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Acting Audition Tips for Young (& Old) Actors

November 26, 2020

Acting Audition Tips for Young (& Old) Actors

What do Christian Bale, Leonardo DiCaprio, and Natalie Portman all have in common? They all began acting professionally at a very young age (and have successfully maintained their careers into adulthood).

Young people are naturally drawn to the excitement of pretending to be someone else; but do young people who dream of an acting career really know how to prepare for the life of a professional performer? As an actor, especially when you start out, you’ll spend much more time looking for roles than playing them.

Here are a few acting audition tips on how to prepare for the acting auditions that are a part of every actor’s career–even the kids. 

Acting Audition Tips You Can Use Today:

  • Read the casting call carefully: are you the right fit for the role? One way to be sure to waste your time, your parent’s time, and the casting director’s time, is to show up for an audition when you’re not right for the part. If the role calls for a 9 year old and you’ve just turned 13, save yourself the trouble. Focus on audition opportunities where you’ve got a better chance to knock it out of the park.
  • Dress appropriately (but not necessarily in “costume”). An audition, if you think about it, is like a job interview: why wouldn’t you want to look your best? Avoid playground clothes unless the role calls for it; however, if you’re trying out for the part of a kid in a middle school PE class, no need to wear a tie. Stay away from patterns (stripes, prints); they can be distracting. Avoid white: it doesn’t look good on camera. If you’re trying out for a very specific character, no need to get a costume: auditioning for the football caption doesn’t require shoulder pads–if you get the job they’ll provide them.
  • Be early, be polite. Always strive to be at least 15 minutes early for an audition. Not only does it show good work habits, it will give you some time to get settled, fill out forms, and take some deep breaths. I always tell my acting students, “your audition begins the moment you walk in the room.” Smile, be pleasant, try not to ask too many questions unless you have to. Be nice to EVERYONE: you never know whom you might be speaking to. Most importantly, always, ALWAYS say thank you, even if they cut you off in the middle of your audition.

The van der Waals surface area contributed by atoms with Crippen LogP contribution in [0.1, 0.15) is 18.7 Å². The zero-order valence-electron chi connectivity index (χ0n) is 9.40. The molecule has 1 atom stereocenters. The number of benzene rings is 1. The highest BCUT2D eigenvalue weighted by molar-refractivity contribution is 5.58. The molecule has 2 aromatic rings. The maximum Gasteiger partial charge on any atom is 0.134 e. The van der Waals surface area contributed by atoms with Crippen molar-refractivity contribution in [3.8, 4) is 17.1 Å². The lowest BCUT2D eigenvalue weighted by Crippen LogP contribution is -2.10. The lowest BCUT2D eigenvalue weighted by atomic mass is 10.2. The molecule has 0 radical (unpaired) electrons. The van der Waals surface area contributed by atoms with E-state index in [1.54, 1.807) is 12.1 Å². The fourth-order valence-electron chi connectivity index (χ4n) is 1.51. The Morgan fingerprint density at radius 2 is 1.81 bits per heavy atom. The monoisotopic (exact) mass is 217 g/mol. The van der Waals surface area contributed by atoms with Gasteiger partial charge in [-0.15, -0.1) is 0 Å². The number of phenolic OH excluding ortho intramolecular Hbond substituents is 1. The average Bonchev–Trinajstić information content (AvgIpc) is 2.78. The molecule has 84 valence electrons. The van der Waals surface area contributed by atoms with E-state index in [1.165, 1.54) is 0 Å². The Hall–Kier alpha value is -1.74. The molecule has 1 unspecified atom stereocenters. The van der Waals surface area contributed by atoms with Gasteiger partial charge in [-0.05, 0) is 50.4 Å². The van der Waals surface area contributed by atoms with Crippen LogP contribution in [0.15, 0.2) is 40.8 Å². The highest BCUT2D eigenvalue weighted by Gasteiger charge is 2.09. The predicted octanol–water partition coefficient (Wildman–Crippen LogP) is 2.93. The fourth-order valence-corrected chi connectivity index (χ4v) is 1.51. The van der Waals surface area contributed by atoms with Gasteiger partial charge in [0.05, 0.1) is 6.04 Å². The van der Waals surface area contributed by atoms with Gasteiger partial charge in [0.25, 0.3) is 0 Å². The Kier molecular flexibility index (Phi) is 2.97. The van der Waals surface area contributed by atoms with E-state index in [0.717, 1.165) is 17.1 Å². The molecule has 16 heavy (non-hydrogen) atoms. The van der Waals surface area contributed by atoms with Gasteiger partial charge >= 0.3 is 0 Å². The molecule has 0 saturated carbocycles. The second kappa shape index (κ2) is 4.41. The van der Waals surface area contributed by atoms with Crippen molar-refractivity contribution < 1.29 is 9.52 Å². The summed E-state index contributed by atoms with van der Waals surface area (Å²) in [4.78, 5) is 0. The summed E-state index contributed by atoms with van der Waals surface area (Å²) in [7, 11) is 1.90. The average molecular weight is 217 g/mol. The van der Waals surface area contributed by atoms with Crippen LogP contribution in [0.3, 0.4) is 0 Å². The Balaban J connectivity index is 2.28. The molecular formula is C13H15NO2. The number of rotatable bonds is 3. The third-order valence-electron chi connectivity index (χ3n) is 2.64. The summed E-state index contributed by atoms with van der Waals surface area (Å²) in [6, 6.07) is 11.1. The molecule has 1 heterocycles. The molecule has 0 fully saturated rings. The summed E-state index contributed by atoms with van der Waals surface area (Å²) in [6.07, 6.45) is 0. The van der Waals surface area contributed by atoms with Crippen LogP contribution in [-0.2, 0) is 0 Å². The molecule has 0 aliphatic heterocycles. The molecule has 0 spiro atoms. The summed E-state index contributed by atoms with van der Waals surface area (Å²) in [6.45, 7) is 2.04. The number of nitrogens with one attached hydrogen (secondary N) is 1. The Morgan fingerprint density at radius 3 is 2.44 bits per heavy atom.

• Keep your cool: things aren’t always what they seem. No one really knows what goes on in the minds of the people running the audition; in fact, often, they don’t even know. There are so many variables that go into a production; try not to take things personally. You may walk in with a big smile and a friendly, “Hello! It’s nice to meet you!” and they may not even make eye contact: trust me, it’s not a reflection on you. Also, it’s not unusual for producers/casting personnel to stop you in the middle of a line and say “Okay, thank you!” (ending your audition), or for them to stop and give you feedback on your reading. None of these things necessarily mean you are doing a bad job. They may stop you because they have 400 other actors to see; they may give you direction to see how well you take it. Most of all, don’t expect feedback at the audition. If you get it, great; but usually the schedule is so tight, there’s no time. Stay calm and positive; the more auditions you attend, the easier it will be to take it in stride.
  • Keep your acting skills sharp by practicing monologues as much as you can. Check out these resources for audition monologues for young people:

Here are some excellent monologues for teens from Backstage and from Monologue Genie 

Here’s a great list of monologues for actors under 15 at StageMilk and some monologues from movies you may recognize here at EduZenith:

Start Where You Are Today

Remember, everyone has to start somewhere: it may be an old cliche, but it’s true. Just be prepared, be positive, and be yourself, and be persistent. As the brilliant Anthony Hopkins once said, “be disciplined…keep trying, and to consistently deliver the best you have to offer.” 

If you ever need help, advice, coaching or feedback, or more acting audition tips, simply schedule a session with one of TakeLessons’ experienced Acting tutors today!

Hi! I've been a teacher all of my adult life--from coaching acting at summer camps, teaching high school theater, film and speech, English as a Second Language to students from middle school through adult professionals, research paper writing, education, and even yoga and martial arts! I love helping people discover new worlds, create new opportunities, and gain confidence through learning just about anything. The goal of a good teacher is to provide a space where the student has the tools to become successful, but still has a safe space to make mistakes and grow; and that's always the environment I aim to create in my sessions. I look forward to meeting you!

Laura Rebecca